Defa: Oh, yeah. I think it’s great. I edited the movie, so I know how good of an actress Abbi actually is. The only true dramatic scene with her and Michael is at the end. And she’s so good in that scene. Both of them are so good in that scene. When we were shooting it, I was like, “Wow these guys are doing something I wasn’t even expecting. I didn’t know they were going to do what they’re doing right now.” So Abbi, to me, in that scene, was a revelation of what kind of actress she is and maybe what kind of future she has.
Filmmaker: How did you prep with all these actors? Was there rehearsal? Did you have a table read?
Defa: That would have been great. It was impossible. No, we didn’t have a table read. I knew Bene, George and Tavi had to rehearse. So we did rehearsals. But with everyone else there was a lot of talking about their characters, sometimes on the phone, sometimes in person. People like Phillip and Michaela [Watkins], I met them on set. Neither of them lived in New York so I hadn’t met them. Isiah I met at a wardrobe fitting.
Filmmaker: So some of the lines you didn’t hear come out of these actors’ mouths until their first day of shooting?
Defa: Yes, definitely. Everyone’s schedule was so different.
Filmmaker: That’s surprising because it feels like you spent weeks with each actor working on their characters.
Defa: The script did a lot of the work for me. The script was really, really tight, and everyone stuck to it. And everyone had seen the short, so they knew what kind of vibe I was shooting for a little bit.
Filmmaker: Did you have anyone who was just playing it outside of this tone you were going for?
Defa: Sure. But there weren’t that many.
Filmmaker: What do you do? I mean, when someone is playing it here [holds hand up high] and you want them here [holds hand lower].
Defa: Well, I did do that with somebody and truthfully I was terrified to tell them. And my heart was beating when I did it because I’ve never done it before. But I did it, and I actually felt very proud of myself. The relief I felt afterward — because they want to know that. But it was like a scary moment for me. Like, what is this person going to say, what are they going to do when I tell them? And it was scary. But I did it. And I felt great.
Filmmaker: And did they take the note?
Defa: Yeah, totally. 100% I let actors have lots of freedom. I try to let them be themselves, unless they don’t want to be. I don’t impose anything on anybody. With most actors there’s a point where they know more about their characters than I do. I let them own it.
Filmmaker: You shot 42 characters in 21 days. That’s a lot. Were you stressed out? How did you deal with it?
Defa: I knew I could never let my head just go off, that I couldn’t unravel. I mean, I did unravel slightly but I knew if I completely unraveled I would lose the movie. So I never allowed myself to do that. But I was so close many times. I got the flu that first week, among other great catastrophes.
In terms of the production itself, we had an amazing team. I mean some of it is very mysterious to me. We all talked about how the most important thing was that I was OK, that I was relaxed. Because if I could relax, then the actors could relax. For the most part, things were taken care of. How they were taken care of, a lot of times I didn’t know. Often times I was stepping into something that was already created, in terms of comfort level.
Filmmaker: So you would be filming something and another team would be at another location prepping it?
Defa: Oh yes. It had to be that way.
Filmmaker: With the actor already at that location?
Defa: Sometimes, but not always. We would lose locations suddenly, and we’d just have to walk into a location we’d never been to. Those were the times that were so difficult because I’d already planned out the shots and everything. That’s when, in this kind of movie when you don’t have a lot of time, you have to come up with the shots very quickly. I mean, I can do it, but I’d rather not be doing it as fast as we had to do it. There were a couple of moments when I was thinking about [Werner] Herzog, and I’m thinking, everything’s fine. He goes through real war, in jungles, and it’s like–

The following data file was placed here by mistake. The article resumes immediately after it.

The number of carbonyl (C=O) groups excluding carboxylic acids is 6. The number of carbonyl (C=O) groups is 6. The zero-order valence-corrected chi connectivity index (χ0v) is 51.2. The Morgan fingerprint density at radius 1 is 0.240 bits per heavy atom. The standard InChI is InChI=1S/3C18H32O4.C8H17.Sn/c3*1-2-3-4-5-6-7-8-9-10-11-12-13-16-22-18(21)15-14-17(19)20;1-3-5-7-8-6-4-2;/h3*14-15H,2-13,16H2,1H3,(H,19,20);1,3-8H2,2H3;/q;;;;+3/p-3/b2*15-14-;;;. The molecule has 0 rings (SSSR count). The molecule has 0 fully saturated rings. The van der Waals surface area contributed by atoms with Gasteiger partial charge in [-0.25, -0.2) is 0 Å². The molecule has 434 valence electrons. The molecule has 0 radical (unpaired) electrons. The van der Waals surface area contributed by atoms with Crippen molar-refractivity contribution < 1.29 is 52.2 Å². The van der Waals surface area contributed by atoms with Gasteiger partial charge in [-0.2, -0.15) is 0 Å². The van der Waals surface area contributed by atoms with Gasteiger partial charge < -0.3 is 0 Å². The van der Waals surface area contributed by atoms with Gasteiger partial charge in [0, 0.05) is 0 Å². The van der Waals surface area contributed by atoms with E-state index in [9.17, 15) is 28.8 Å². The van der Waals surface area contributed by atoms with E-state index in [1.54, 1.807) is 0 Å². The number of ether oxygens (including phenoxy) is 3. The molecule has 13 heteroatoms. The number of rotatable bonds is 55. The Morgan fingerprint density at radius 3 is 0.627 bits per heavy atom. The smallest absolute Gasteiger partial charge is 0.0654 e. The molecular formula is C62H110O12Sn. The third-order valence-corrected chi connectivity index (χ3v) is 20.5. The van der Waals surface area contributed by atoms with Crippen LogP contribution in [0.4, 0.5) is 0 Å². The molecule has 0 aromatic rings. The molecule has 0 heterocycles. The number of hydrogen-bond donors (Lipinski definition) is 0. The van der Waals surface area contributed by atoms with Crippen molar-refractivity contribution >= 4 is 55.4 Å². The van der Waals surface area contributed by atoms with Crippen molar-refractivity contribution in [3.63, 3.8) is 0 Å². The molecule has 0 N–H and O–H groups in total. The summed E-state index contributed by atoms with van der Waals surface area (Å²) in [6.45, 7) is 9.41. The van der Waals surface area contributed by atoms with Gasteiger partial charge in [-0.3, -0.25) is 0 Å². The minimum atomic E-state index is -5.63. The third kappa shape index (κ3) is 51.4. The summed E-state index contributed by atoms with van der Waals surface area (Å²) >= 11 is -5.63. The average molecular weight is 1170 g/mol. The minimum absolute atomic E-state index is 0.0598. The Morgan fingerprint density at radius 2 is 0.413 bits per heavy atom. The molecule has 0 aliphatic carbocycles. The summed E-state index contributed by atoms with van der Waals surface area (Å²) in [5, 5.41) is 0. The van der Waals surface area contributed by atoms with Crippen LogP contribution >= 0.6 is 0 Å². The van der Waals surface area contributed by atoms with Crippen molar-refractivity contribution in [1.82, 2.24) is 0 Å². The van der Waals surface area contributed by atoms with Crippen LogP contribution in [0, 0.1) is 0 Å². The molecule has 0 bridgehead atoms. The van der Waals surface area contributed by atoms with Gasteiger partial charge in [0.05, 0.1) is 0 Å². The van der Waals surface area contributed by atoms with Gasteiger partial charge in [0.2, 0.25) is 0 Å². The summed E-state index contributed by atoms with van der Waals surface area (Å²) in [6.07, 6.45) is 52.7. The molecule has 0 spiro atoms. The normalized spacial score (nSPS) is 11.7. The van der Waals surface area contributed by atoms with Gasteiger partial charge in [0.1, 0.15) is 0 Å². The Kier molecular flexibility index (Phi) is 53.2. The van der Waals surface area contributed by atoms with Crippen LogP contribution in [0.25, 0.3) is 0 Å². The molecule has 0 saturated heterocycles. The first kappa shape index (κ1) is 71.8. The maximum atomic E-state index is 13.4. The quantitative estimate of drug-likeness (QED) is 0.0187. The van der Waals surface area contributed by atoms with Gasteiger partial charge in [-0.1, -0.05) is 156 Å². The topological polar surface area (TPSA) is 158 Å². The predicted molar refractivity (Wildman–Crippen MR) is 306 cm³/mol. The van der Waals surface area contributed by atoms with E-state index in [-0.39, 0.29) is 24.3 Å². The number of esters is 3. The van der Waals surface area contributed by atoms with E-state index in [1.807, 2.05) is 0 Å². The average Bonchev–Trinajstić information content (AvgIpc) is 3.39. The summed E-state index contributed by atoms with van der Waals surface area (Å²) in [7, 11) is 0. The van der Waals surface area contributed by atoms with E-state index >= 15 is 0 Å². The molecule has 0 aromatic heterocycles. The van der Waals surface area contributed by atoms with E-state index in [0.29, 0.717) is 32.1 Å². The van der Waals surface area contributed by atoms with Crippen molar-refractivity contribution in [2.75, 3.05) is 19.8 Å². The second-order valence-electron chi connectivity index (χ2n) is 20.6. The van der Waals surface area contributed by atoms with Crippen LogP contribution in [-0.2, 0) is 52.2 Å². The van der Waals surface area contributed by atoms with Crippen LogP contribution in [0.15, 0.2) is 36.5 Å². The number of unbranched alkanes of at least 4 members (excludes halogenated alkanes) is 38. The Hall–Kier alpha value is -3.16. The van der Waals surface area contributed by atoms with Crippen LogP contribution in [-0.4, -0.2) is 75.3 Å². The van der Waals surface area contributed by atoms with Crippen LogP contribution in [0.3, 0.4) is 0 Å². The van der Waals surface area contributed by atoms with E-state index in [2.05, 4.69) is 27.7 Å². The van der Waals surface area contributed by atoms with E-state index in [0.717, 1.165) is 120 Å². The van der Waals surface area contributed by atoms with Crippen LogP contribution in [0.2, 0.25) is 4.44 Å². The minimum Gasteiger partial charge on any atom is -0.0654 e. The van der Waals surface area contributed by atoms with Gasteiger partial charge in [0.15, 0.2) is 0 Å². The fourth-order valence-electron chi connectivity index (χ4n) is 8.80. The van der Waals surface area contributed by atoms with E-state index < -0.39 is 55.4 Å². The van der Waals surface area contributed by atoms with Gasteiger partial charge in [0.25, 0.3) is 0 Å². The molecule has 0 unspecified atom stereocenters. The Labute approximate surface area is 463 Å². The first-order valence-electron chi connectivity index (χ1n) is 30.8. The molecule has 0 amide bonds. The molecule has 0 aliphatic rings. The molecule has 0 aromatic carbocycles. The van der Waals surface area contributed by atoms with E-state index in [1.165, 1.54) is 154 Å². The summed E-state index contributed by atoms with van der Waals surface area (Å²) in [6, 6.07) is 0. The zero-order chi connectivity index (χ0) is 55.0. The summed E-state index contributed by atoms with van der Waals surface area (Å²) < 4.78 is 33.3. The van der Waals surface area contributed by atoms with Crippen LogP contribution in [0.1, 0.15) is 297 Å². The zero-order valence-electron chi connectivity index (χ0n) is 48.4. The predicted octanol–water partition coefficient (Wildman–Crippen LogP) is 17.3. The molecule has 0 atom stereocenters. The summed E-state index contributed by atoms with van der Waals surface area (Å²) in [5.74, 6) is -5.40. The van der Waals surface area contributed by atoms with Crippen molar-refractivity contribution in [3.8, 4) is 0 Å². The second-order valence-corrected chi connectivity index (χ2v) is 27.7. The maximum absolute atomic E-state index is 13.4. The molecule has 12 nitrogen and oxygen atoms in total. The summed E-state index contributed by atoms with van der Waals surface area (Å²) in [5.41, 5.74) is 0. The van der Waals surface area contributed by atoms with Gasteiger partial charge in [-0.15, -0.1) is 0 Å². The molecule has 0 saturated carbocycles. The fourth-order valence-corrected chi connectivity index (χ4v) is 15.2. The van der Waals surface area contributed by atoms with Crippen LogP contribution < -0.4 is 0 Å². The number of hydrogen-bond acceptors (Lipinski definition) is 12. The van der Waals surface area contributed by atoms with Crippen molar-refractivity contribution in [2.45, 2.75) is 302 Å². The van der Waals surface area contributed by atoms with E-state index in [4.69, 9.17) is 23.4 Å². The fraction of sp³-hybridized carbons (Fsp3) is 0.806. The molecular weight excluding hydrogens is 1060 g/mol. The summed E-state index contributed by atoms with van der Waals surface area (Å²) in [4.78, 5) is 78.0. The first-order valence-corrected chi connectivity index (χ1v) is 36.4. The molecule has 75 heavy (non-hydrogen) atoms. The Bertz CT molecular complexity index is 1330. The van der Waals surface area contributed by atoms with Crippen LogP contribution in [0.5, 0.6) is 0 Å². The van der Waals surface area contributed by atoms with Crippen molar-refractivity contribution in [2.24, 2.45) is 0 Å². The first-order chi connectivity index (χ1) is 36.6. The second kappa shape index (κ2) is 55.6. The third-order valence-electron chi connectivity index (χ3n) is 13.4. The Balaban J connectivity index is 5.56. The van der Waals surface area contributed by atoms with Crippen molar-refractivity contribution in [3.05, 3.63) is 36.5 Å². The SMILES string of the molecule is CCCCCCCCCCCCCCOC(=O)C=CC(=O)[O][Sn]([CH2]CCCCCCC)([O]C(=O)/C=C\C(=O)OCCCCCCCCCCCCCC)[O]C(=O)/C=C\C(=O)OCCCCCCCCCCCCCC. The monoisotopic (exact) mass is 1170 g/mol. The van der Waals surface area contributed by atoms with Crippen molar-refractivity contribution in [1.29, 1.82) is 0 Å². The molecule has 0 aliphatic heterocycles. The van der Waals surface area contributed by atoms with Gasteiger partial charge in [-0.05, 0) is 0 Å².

Filmmaker: People died.
Filmmaker: Everyone here will probably live?
Defa: Yeah, [laughs] everyone’s going to live. So sometimes that’s helpful, just thinking about him.
Filmmaker: I read that, going into Sundance, you didn’t have an agent. You have an agent now, right?
Defa: No, I don’t. I could have one. It’s my fault. I could’ve had one with the short film. I keep saying I’m going to have one soon.
Filmmaker: What’s the matter? You don’t want to get in the game?
Defa: I do want to get in the game. I want to get in the game very badly. I’ve just witnessed a lot of my friends have agents and nothing happening. And them also being very frustrated with that experience. And also them having to get their movies made on their own and the agent really doing nothing. With agents, they will get you work if it’s clearly obvious that you will make money. So I’ve been avoiding it until it’s obvious that I’m going to make more money. And also when I’m in a position when I know they can help me get a movie made. So it feels like it’s a necessity. I really want an agent. I’m always broke. I need money. I should’ve taken somebody after Sundance. I do regret that. But up until then I don’t think I needed one.
Filmmaker: So, we’re catching you at an interesting moment. Your film is opening this week. Most filmmakers stress about their opening weekend. But this is the kind of small film that could actually be surprisingly more successful than expected. Are you excited? Happy? Stressed? Worried?
Defa: I’m happy about the movie. I’m happy about the movie playing. I’m very stressed about the future.
Filmmaker: Stressed about what specifically?
Defa: It’s financial. I can’t keep going without making money. I spend more of my time thinking about money then I do about the work, and that’s just not a good place to be in. So yeah, I’m looking to make this a stable thing the next two years or so.
Filmmaker: Well, after directing this movie that has a whole bunch of names in it, one would figure, if you had an agent, they’d be tossing you offers to direct little TV things at least.
Defa: I know. What’s my problem?
Filmmaker: Good question — what’s your problem?
Defa: I don’t know. I think it might be that I’m sort of naive. Or that I don’t understand — or that I’m nervous. I have a very bad relationship with money. I come from a — I never had it. But I’ve worked very hard on my relationship with it. But I’m not just saying I’m self-sabotaging myself, because I’ve done that, and I’m not really doing that. But, yeah, I’m in a much better position than I’ve been in, and I’ll probably have an agent…uh….next week.